and hell’s detailed liner notes tell the whole story.
hell admits this might be his last musical chapter.
he’s over 70 now.
he prefers writing.
he’s been writing a lot of poetry during lockdown.
he doesn’t dwell on the past.
he doesn’t resent not being rich and famous.
he doesn’t feel ripped off.
he doesn’t feel overlooked.
he doesn’t think he belongs in the rock and roll hall of fame.
‘i hate the rock and roll hall of fame,’ he says.
at the end, he pretty much hated rock and roll.
he hated touring.
hated being spit on.
hated his record label.
hated his life.
he’s happier now.
he doesn’t miss music.
he does miss some people, especially otherworldly guitarist robert quine.
but he doesn’t need to make any more albums.
bottom line: hell knows what he did.
he knows what he did well.
he knows why he played with guys like tom verlaine, johnny thunders, quine, ivan julian and richard lloyd.
‘you think that was an accident?’ he says. ‘they wanted to play with ME!’
he told me all of this when we spoke a few weeks back.
he told me a lot of other things too.
we talked for about half an hour.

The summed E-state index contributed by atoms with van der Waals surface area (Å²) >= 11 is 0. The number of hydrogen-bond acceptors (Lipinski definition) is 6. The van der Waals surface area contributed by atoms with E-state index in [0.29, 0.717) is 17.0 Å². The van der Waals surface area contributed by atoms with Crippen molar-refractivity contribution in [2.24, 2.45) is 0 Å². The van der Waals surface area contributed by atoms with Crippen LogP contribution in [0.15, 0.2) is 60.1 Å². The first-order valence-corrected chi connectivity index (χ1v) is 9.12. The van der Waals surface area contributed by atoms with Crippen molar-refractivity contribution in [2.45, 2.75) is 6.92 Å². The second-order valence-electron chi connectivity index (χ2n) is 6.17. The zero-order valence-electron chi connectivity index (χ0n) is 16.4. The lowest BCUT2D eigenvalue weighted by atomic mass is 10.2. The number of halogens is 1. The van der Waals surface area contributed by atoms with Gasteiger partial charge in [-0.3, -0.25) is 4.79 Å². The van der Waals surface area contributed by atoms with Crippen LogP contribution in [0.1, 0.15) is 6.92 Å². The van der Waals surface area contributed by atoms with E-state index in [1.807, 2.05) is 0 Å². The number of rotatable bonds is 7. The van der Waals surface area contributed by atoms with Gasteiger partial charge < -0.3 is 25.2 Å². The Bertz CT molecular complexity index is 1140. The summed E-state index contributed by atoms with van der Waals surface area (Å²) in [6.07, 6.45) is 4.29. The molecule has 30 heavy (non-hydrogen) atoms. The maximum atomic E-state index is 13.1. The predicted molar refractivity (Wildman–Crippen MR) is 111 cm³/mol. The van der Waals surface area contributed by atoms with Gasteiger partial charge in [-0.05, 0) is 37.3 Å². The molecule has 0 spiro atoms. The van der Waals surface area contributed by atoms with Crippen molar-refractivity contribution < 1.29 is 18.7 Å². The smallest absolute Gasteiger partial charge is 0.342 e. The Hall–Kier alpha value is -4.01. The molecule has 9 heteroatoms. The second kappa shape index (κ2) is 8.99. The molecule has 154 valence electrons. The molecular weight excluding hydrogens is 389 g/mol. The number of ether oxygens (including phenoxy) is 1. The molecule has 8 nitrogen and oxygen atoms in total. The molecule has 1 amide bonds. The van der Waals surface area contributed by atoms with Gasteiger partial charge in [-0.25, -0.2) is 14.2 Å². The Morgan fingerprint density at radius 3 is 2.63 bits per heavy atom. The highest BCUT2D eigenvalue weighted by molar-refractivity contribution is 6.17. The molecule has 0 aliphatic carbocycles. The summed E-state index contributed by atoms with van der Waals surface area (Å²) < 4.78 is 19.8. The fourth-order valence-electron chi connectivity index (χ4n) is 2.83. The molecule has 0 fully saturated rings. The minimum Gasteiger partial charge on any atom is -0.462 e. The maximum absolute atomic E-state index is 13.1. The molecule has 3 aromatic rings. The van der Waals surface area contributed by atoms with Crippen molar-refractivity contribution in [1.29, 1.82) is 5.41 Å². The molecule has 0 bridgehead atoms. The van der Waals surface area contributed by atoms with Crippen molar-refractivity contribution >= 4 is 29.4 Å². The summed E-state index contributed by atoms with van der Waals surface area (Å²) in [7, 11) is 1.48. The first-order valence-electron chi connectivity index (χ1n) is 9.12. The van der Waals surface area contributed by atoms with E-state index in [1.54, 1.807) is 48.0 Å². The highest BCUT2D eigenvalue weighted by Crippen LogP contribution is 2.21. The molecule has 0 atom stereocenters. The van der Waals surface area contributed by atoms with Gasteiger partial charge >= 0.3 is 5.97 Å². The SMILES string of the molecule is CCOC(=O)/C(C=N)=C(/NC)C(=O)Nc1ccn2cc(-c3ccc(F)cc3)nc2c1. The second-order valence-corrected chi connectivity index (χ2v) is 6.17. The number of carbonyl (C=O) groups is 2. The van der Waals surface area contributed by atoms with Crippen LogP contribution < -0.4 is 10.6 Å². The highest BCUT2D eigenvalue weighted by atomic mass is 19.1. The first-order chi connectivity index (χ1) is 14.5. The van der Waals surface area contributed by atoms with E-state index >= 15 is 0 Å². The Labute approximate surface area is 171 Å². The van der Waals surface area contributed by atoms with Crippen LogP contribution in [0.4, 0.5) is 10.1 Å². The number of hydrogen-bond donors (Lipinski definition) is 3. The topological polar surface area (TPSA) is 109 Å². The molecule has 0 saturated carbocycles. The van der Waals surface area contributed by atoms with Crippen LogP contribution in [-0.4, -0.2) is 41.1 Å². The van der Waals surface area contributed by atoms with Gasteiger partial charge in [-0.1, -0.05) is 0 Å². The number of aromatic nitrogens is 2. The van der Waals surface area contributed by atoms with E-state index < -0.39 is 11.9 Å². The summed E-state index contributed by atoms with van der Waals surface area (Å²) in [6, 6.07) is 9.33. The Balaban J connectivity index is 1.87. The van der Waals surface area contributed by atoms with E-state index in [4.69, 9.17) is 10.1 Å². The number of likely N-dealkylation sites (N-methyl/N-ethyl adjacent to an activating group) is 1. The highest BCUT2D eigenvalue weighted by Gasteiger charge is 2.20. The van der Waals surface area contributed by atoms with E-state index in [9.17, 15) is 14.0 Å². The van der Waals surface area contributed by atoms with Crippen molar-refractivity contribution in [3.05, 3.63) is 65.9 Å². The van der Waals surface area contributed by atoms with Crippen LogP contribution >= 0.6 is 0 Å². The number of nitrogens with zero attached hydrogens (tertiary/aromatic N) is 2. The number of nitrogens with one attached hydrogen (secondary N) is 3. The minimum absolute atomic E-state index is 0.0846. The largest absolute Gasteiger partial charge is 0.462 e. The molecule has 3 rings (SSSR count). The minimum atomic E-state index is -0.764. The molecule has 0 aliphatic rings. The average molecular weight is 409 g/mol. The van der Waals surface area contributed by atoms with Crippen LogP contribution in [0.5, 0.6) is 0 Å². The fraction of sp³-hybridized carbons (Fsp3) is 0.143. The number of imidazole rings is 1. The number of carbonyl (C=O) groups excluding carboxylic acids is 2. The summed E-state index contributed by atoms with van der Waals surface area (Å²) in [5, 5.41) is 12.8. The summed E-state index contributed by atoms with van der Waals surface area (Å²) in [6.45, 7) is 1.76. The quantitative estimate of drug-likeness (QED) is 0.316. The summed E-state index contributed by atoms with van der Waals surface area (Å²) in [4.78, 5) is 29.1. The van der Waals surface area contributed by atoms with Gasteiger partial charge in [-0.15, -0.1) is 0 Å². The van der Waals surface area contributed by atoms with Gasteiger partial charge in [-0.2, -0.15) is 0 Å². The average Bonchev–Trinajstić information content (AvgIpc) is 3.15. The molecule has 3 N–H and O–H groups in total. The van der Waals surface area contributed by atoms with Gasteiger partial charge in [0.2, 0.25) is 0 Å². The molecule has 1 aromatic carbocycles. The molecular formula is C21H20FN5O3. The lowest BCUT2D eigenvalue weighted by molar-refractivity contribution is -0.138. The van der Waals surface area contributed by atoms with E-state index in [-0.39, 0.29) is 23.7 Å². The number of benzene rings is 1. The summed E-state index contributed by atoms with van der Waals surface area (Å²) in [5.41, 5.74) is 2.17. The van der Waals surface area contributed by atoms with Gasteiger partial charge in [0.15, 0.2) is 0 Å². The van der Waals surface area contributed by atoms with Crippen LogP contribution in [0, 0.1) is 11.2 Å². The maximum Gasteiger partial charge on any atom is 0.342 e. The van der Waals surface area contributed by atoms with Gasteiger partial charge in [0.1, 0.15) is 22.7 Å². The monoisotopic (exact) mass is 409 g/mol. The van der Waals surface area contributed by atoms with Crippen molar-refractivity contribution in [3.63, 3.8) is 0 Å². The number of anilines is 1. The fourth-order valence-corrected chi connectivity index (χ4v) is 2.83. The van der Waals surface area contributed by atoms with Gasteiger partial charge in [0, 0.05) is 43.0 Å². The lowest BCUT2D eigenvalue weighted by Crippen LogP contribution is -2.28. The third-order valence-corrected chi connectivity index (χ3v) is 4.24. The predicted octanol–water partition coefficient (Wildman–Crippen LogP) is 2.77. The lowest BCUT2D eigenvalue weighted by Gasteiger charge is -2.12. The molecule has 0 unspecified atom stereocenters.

then when i went to transcribe our call.
there was nothing on my recorder.
insert your own ‘blank conversation’ joke here.
that definitely sucked.
thankfully, destiny street complete definitely does not.
hear for yourself:
THE EDITED PRESS RELEASE: “Destiny Street was the followup album to one of the greatest punk albums of all time, 1977’s Blank Generation. The album was originally recorded in 1981 and released in 1982, but not to Richard Hell’s satisfaction. As he says in his new liner notes to Destiny Street Remixed, “The final mix was a morass of trebly multi-guitar blare.” Now, for the 40th anniversary of its creation, the album is at last presented improved the way Richard Hell has long hoped and intended: “The sound of a little combo playing real gone rock and roll.”
Richard Hell co-founded his first band,The Neon Boys with Tom Verlaine in 1973. That band became Television. When Hell left Television in 1975, he formed The Heartbreakers with Johnny Thunders and Jerry Nolan of The New York Dolls. After another year, Richard departed The Heartbreakers and created Richard Hell And The Voidoids, which, along with other CBGB bands of the era, such as The Ramones and Patti Smith, formed the template for punk, the effects of which are still being felt.